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Psychology tells us that when bad things happen, finding the silver lining can make you feel worse

A woman looks out over water
Look on the right side.
  • Lila MacLellan
By Lila MacLellan

Quartz at Work senior reporter

Published Last updated This article is more than 2 years old.

Training yourself to find the bright side of any situation seems like a wise and noble pursuit.  There are myriad strategies for developing this skill to cope with breakups, family illnesses, job losses, and financial woes.

But for those who cringe at the notion of being boundlessly optimistic, new research offers a dose of schadenfreude.

Psychologists at universities in Australia have shown that “cognitive reappraisal”—the act of grappling with a situation by recasting it in either a more positive or negative light—can sometimes result in a lower sense of wellbeing. According to a small study recently published in Psychological Science, reframing our perception of events—which psychologists use as a strategy in cognitive behavioral therapy—typically only boosts our wellbeing when we feel we lack control over the outcome.

The research relates to a psychological theory called the strategy-situation fit hypothesis, a theory about the best way to approach patients of anxiety and other psychological conditions, which came of age in the 1980s. It advocates for approaching problems adaptably depending on the circumstances. By this standard, reframing events would enhance a person’s mood only when they had little sway over the situation. The theory had previously been supported by lab research alone, but these researchers wanted to test it in daily life.

To do so, the scientists recruited 74 Australian adults, age 18-32, who were instructed to download a custom phone app designed for the investigation. Over the course of seven days, it pinged the participants every 30 minutes asking them how they were feeling about events in their day since the last time they were pinged. A short survey also asked how much control the participants felt they had over a situation, on a scale from one to 100, and whether they had taken any action to change their environment. At the beginning of their week in the study, the subjects also completed questionnaires measuring their levels of depression, anxiety, neuroticism, and self-esteem, among other traits.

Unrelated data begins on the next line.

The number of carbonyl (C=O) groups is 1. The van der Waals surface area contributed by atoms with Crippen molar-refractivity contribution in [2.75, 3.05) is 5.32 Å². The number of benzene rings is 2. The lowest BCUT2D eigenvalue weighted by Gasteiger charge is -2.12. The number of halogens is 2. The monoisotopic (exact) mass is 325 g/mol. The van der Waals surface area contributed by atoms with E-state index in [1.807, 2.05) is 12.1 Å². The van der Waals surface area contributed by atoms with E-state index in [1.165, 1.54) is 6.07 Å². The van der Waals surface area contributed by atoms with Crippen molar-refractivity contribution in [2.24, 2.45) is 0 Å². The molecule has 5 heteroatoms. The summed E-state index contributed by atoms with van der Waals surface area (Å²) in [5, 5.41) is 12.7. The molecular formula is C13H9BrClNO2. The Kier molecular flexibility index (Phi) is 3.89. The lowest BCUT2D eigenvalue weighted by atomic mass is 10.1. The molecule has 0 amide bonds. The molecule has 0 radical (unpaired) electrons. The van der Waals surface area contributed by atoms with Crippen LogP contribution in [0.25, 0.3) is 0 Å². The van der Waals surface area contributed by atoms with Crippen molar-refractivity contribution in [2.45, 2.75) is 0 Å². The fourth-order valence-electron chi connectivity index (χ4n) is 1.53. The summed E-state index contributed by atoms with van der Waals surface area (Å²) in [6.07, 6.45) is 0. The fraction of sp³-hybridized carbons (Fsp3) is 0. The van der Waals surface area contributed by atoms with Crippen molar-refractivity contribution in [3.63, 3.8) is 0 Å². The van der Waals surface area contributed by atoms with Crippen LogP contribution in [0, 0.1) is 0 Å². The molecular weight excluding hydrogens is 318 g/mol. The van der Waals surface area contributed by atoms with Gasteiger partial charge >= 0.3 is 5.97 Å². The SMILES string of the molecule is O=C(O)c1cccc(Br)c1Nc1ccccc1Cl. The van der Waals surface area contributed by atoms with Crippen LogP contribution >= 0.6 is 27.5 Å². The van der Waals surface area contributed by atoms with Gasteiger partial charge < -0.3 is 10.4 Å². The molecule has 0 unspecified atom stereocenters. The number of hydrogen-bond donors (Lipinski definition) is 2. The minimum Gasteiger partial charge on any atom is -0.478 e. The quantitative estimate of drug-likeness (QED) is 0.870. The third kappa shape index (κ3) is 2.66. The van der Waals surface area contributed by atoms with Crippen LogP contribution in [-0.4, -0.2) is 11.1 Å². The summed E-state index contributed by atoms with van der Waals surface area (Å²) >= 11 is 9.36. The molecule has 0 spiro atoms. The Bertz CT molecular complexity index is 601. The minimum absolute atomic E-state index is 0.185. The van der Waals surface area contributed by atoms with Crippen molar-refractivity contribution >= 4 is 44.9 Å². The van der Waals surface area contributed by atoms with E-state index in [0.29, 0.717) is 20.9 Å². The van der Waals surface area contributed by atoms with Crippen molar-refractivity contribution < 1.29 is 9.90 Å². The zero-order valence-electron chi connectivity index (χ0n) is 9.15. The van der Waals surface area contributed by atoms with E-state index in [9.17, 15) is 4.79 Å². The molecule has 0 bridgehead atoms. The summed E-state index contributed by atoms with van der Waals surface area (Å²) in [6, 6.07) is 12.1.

Participants who had a better self-reported sense of wellbeing at the start of the survey (as revealed by their questionnaires) tended to reappraise an event when they felt they didn’t have a way to influence it, and did so less often when there was a sense they could control an environment or outcome. In other words, the happiest people did not mindlessly adopt a glass-half-full attitude; they reframed the situation only when it proved useful.

Those with a lower sense of wellbeing, on the other hand, reported the opposite: They tended to use a reframing strategy more when they had greater control over circumstances, and less when they didn’t.

Peter Koval, a research fellow in the School of Psychology at Australian Catholic University, and lead author of the study, says reframing in this way might dovetail with the now popular practice of “acceptance,” which is fashionable among Westerners drawn to Eastern practices like yoga and meditation. But, he adds, the connection is not clear.

Given the popularity of both practices, the research begs for more answers about why we’re so drawn to them, and what they actually do.

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